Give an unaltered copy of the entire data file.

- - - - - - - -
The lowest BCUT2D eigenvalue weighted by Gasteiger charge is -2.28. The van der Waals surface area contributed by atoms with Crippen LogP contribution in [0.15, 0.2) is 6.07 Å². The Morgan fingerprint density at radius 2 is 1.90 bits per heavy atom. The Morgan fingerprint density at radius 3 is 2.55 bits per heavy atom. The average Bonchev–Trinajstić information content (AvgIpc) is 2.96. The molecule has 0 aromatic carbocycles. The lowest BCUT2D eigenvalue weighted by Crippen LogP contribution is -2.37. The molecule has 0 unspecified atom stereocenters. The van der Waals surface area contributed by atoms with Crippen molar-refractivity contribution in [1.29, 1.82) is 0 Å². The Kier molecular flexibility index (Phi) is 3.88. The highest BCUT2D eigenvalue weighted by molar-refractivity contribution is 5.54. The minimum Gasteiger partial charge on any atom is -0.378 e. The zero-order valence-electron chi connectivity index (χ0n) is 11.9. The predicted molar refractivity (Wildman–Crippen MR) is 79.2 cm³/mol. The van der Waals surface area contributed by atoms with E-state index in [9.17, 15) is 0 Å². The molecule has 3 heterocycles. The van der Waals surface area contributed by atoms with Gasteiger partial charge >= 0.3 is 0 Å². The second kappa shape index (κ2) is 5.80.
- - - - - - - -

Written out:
The lowest BCUT2D eigenvalue weighted by Gasteiger charge is -2.28. The van der Waals surface area contributed by atoms with Crippen LogP contribution in [0.15, 0.2) is 6.07 Å². The Morgan fingerprint density at radius 2 is 1.90 bits per heavy atom. The Morgan fingerprint density at radius 3 is 2.55 bits per heavy atom. The average Bonchev–Trinajstić information content (AvgIpc) is 2.96. The molecule has 0 aromatic carbocycles. The lowest BCUT2D eigenvalue weighted by Crippen LogP contribution is -2.37. The molecule has 0 unspecified atom stereocenters. The van der Waals surface area contributed by atoms with Crippen molar-refractivity contribution in [1.29, 1.82) is 0 Å². The Kier molecular flexibility index (Phi) is 3.88. The highest BCUT2D eigenvalue weighted by molar-refractivity contribution is 5.54. The minimum Gasteiger partial charge on any atom is -0.378 e. The zero-order valence-electron chi connectivity index (χ0n) is 11.9. The predicted molar refractivity (Wildman–Crippen MR) is 79.2 cm³/mol. The van der Waals surface area contributed by atoms with E-state index in [9.17, 15) is 0 Å². The molecule has 3 heterocycles. The van der Waals surface area contributed by atoms with Gasteiger partial charge >= 0.3 is 0 Å². The second kappa shape index (κ2) is 5.80.